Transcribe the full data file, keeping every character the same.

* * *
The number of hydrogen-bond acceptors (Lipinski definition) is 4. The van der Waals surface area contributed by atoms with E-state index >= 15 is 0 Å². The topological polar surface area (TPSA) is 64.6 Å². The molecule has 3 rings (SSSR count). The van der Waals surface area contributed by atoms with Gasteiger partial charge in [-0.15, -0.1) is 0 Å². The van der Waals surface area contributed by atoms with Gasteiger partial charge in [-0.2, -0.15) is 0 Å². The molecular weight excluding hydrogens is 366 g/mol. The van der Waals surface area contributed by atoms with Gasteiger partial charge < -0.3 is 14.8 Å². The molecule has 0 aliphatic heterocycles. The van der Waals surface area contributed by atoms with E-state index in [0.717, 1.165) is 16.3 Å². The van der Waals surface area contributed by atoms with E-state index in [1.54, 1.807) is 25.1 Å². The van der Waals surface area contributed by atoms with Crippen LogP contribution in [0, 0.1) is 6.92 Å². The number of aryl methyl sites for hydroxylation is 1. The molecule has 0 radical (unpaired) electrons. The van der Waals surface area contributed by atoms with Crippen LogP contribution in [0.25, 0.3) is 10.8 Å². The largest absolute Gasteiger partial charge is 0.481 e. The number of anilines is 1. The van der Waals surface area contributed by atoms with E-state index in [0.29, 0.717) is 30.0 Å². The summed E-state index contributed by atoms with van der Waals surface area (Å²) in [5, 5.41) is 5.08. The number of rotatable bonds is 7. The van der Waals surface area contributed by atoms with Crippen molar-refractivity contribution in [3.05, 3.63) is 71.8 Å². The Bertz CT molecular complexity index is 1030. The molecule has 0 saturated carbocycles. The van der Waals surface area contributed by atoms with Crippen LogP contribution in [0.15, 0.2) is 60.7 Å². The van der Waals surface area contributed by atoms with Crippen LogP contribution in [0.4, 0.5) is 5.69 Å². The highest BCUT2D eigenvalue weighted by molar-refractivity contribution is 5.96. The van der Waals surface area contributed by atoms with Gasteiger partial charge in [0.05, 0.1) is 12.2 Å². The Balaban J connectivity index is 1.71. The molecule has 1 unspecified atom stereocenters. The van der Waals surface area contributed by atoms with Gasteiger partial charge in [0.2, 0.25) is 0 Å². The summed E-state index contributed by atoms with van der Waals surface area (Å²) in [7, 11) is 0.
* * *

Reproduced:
The number of hydrogen-bond acceptors (Lipinski definition) is 4. The van der Waals surface area contributed by atoms with E-state index >= 15 is 0 Å². The topological polar surface area (TPSA) is 64.6 Å². The molecule has 3 rings (SSSR count). The van der Waals surface area contributed by atoms with Gasteiger partial charge in [-0.15, -0.1) is 0 Å². The van der Waals surface area contributed by atoms with Gasteiger partial charge in [-0.2, -0.15) is 0 Å². The molecular weight excluding hydrogens is 366 g/mol. The van der Waals surface area contributed by atoms with Gasteiger partial charge < -0.3 is 14.8 Å². The molecule has 0 aliphatic heterocycles. The van der Waals surface area contributed by atoms with E-state index in [0.717, 1.165) is 16.3 Å². The van der Waals surface area contributed by atoms with E-state index in [1.54, 1.807) is 25.1 Å². The van der Waals surface area contributed by atoms with Crippen LogP contribution in [0, 0.1) is 6.92 Å². The number of aryl methyl sites for hydroxylation is 1. The molecule has 0 radical (unpaired) electrons. The van der Waals surface area contributed by atoms with Crippen LogP contribution in [0.25, 0.3) is 10.8 Å². The largest absolute Gasteiger partial charge is 0.481 e. The number of anilines is 1. The van der Waals surface area contributed by atoms with E-state index in [0.29, 0.717) is 30.0 Å². The summed E-state index contributed by atoms with van der Waals surface area (Å²) in [5, 5.41) is 5.08. The number of rotatable bonds is 7. The van der Waals surface area contributed by atoms with Crippen molar-refractivity contribution in [3.05, 3.63) is 71.8 Å². The Bertz CT molecular complexity index is 1030. The molecule has 0 saturated carbocycles. The van der Waals surface area contributed by atoms with Crippen LogP contribution in [0.15, 0.2) is 60.7 Å². The van der Waals surface area contributed by atoms with Crippen LogP contribution in [0.4, 0.5) is 5.69 Å². The highest BCUT2D eigenvalue weighted by molar-refractivity contribution is 5.96. The van der Waals surface area contributed by atoms with Gasteiger partial charge in [0.05, 0.1) is 12.2 Å². The Balaban J connectivity index is 1.71. The molecule has 1 unspecified atom stereocenters. The van der Waals surface area contributed by atoms with Gasteiger partial charge in [0.2, 0.25) is 0 Å². The summed E-state index contributed by atoms with van der Waals surface area (Å²) in [7, 11) is 0.